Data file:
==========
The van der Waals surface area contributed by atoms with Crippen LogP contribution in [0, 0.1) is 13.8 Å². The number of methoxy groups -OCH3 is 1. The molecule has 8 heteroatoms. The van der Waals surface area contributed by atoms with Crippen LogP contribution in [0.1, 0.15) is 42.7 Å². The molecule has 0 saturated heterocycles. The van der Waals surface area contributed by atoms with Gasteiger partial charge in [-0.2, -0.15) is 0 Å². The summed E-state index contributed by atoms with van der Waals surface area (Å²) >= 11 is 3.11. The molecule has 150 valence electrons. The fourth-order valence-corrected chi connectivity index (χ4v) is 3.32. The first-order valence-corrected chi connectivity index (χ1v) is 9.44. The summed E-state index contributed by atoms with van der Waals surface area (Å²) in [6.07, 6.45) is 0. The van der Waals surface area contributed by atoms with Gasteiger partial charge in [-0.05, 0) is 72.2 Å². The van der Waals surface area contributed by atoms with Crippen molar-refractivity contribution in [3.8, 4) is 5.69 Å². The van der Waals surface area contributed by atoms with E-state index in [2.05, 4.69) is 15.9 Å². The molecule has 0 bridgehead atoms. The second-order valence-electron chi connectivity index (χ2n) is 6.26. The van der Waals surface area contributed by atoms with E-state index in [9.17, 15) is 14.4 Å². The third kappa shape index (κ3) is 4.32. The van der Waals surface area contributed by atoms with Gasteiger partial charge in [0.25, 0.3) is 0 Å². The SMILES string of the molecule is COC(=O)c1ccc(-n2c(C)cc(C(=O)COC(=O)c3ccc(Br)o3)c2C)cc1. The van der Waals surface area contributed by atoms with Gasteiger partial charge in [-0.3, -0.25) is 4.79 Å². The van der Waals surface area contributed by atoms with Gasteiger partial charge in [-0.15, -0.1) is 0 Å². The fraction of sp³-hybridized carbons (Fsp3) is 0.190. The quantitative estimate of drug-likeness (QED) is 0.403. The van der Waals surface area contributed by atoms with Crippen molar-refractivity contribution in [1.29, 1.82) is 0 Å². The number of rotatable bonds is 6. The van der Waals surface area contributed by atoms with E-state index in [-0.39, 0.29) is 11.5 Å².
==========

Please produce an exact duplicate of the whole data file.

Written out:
The van der Waals surface area contributed by atoms with Crippen LogP contribution in [0, 0.1) is 13.8 Å². The number of methoxy groups -OCH3 is 1. The molecule has 8 heteroatoms. The van der Waals surface area contributed by atoms with Crippen LogP contribution in [0.1, 0.15) is 42.7 Å². The molecule has 0 saturated heterocycles. The van der Waals surface area contributed by atoms with Gasteiger partial charge in [-0.2, -0.15) is 0 Å². The summed E-state index contributed by atoms with van der Waals surface area (Å²) >= 11 is 3.11. The molecule has 150 valence electrons. The fourth-order valence-corrected chi connectivity index (χ4v) is 3.32. The first-order valence-corrected chi connectivity index (χ1v) is 9.44. The summed E-state index contributed by atoms with van der Waals surface area (Å²) in [6.07, 6.45) is 0. The van der Waals surface area contributed by atoms with Gasteiger partial charge in [-0.05, 0) is 72.2 Å². The van der Waals surface area contributed by atoms with Crippen molar-refractivity contribution in [3.8, 4) is 5.69 Å². The van der Waals surface area contributed by atoms with E-state index in [2.05, 4.69) is 15.9 Å². The molecule has 0 bridgehead atoms. The second-order valence-electron chi connectivity index (χ2n) is 6.26. The van der Waals surface area contributed by atoms with E-state index in [9.17, 15) is 14.4 Å². The third kappa shape index (κ3) is 4.32. The van der Waals surface area contributed by atoms with Gasteiger partial charge in [0.25, 0.3) is 0 Å². The SMILES string of the molecule is COC(=O)c1ccc(-n2c(C)cc(C(=O)COC(=O)c3ccc(Br)o3)c2C)cc1. The van der Waals surface area contributed by atoms with Gasteiger partial charge in [-0.3, -0.25) is 4.79 Å². The van der Waals surface area contributed by atoms with Gasteiger partial charge in [-0.15, -0.1) is 0 Å². The fraction of sp³-hybridized carbons (Fsp3) is 0.190. The quantitative estimate of drug-likeness (QED) is 0.403. The van der Waals surface area contributed by atoms with Crippen molar-refractivity contribution in [1.29, 1.82) is 0 Å². The number of rotatable bonds is 6. The van der Waals surface area contributed by atoms with E-state index in [-0.39, 0.29) is 11.5 Å².